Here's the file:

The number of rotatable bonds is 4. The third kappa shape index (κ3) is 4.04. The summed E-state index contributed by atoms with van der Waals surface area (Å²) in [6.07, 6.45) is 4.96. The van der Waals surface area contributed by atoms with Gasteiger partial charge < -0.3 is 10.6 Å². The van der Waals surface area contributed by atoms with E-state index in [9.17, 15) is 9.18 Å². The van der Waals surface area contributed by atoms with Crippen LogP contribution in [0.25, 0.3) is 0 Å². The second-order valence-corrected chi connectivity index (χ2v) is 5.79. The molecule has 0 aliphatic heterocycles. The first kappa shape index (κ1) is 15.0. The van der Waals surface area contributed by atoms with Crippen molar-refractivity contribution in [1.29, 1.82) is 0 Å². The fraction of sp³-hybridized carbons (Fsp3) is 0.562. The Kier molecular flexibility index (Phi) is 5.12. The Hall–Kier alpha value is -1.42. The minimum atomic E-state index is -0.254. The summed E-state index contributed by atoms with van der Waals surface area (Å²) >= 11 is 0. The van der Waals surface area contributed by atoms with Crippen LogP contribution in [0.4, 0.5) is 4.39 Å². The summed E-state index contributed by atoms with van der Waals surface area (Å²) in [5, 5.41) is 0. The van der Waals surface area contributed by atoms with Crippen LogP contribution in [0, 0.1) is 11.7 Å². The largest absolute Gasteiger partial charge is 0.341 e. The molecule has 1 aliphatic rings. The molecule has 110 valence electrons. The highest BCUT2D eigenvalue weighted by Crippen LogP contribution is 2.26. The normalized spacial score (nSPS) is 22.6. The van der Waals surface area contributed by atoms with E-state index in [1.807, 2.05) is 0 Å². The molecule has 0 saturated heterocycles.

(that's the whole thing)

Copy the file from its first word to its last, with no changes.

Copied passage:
The number of rotatable bonds is 4. The third kappa shape index (κ3) is 4.04. The summed E-state index contributed by atoms with van der Waals surface area (Å²) in [6.07, 6.45) is 4.96. The van der Waals surface area contributed by atoms with Gasteiger partial charge < -0.3 is 10.6 Å². The van der Waals surface area contributed by atoms with E-state index in [9.17, 15) is 9.18 Å². The van der Waals surface area contributed by atoms with Crippen LogP contribution in [0.25, 0.3) is 0 Å². The second-order valence-corrected chi connectivity index (χ2v) is 5.79. The molecule has 0 aliphatic heterocycles. The first kappa shape index (κ1) is 15.0. The van der Waals surface area contributed by atoms with Crippen molar-refractivity contribution in [1.29, 1.82) is 0 Å². The fraction of sp³-hybridized carbons (Fsp3) is 0.562. The Kier molecular flexibility index (Phi) is 5.12. The Hall–Kier alpha value is -1.42. The minimum atomic E-state index is -0.254. The summed E-state index contributed by atoms with van der Waals surface area (Å²) >= 11 is 0. The van der Waals surface area contributed by atoms with Crippen LogP contribution in [0.4, 0.5) is 4.39 Å². The summed E-state index contributed by atoms with van der Waals surface area (Å²) in [5, 5.41) is 0. The van der Waals surface area contributed by atoms with Crippen LogP contribution in [0, 0.1) is 11.7 Å². The largest absolute Gasteiger partial charge is 0.341 e. The molecule has 1 aliphatic rings. The molecule has 110 valence electrons. The highest BCUT2D eigenvalue weighted by Crippen LogP contribution is 2.26. The normalized spacial score (nSPS) is 22.6. The van der Waals surface area contributed by atoms with E-state index in [1.807, 2.05) is 0 Å². The molecule has 0 saturated heterocycles.